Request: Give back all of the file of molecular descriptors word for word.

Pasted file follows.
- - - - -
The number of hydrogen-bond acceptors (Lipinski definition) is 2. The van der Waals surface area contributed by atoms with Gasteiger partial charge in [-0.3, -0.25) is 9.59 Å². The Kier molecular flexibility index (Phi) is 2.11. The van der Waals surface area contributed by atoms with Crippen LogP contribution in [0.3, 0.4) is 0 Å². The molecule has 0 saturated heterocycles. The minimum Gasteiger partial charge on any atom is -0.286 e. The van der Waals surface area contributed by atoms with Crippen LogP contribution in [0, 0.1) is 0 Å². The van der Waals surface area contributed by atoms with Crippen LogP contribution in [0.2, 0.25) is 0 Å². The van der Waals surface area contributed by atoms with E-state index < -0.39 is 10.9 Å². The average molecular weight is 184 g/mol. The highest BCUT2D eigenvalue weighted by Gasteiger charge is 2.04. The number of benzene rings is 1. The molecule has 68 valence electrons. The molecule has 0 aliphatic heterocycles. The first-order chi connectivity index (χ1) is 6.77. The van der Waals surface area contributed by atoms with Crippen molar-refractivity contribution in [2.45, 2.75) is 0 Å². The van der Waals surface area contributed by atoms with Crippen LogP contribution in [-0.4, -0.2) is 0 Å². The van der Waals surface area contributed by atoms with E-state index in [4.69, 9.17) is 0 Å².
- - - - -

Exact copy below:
The number of hydrogen-bond acceptors (Lipinski definition) is 2. The van der Waals surface area contributed by atoms with Gasteiger partial charge in [-0.3, -0.25) is 9.59 Å². The Kier molecular flexibility index (Phi) is 2.11. The van der Waals surface area contributed by atoms with Crippen LogP contribution in [0.3, 0.4) is 0 Å². The molecule has 0 saturated heterocycles. The minimum Gasteiger partial charge on any atom is -0.286 e. The van der Waals surface area contributed by atoms with Crippen LogP contribution in [0, 0.1) is 0 Å². The van der Waals surface area contributed by atoms with Crippen LogP contribution in [0.2, 0.25) is 0 Å². The van der Waals surface area contributed by atoms with E-state index < -0.39 is 10.9 Å². The average molecular weight is 184 g/mol. The highest BCUT2D eigenvalue weighted by Gasteiger charge is 2.04. The number of benzene rings is 1. The molecule has 68 valence electrons. The molecule has 0 aliphatic heterocycles. The first-order chi connectivity index (χ1) is 6.77. The van der Waals surface area contributed by atoms with Crippen molar-refractivity contribution in [2.45, 2.75) is 0 Å². The van der Waals surface area contributed by atoms with Crippen LogP contribution in [-0.4, -0.2) is 0 Å². The van der Waals surface area contributed by atoms with E-state index in [4.69, 9.17) is 0 Å².